Does a state that does not permit civil unions (same-gender
marriages) have authority to dissolve those civil unions?
A New York court has determined that, even though the State
of New York does not permit civil unions, New York must have a means to dissolve
a civil union if it otherwise has jurisdiction over the parties. The remedy in New York courts is not,
however, a marital dissolution action. A
dissolution action, under New York law, requires a “marriage”, and the parties’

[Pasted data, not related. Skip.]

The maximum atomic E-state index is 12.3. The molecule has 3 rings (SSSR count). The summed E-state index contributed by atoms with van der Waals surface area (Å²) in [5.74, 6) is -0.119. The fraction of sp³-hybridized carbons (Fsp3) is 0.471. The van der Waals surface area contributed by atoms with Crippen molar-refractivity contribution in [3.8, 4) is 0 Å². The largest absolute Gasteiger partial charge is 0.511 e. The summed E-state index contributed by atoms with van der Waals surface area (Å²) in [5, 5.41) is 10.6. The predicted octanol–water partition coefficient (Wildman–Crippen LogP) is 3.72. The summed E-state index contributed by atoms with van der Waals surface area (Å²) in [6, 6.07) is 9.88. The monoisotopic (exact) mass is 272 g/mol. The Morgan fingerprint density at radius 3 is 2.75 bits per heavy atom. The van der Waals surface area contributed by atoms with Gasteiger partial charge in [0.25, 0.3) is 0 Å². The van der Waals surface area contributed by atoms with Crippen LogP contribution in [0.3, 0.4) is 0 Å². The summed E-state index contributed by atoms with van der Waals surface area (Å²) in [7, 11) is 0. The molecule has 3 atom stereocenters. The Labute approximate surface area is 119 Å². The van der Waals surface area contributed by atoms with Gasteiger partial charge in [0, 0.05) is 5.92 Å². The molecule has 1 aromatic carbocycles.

civil union (entered into in Vermont, which recognizes civil unions) was not a
marriage. New York courts do, however,
have jurisdiction to dissolve those unions under its “general jurisdiction to
hear and decide all equitable civil actions”.
“While it seems clear from the facts presented that the
parties to this action have a valid Vermont union, this Court is constrained by
judicial precedent and legislative inaction and therefore cannot treat the
civil union as a marriage.”
Is this how Arizona courts will handle a lawsuit for the dissolution
of a civil union when that issue arises here?
New York Civil Union Case B.S. vs. F. B., New York Superior Court, No.
09-10999, July 15, 2009.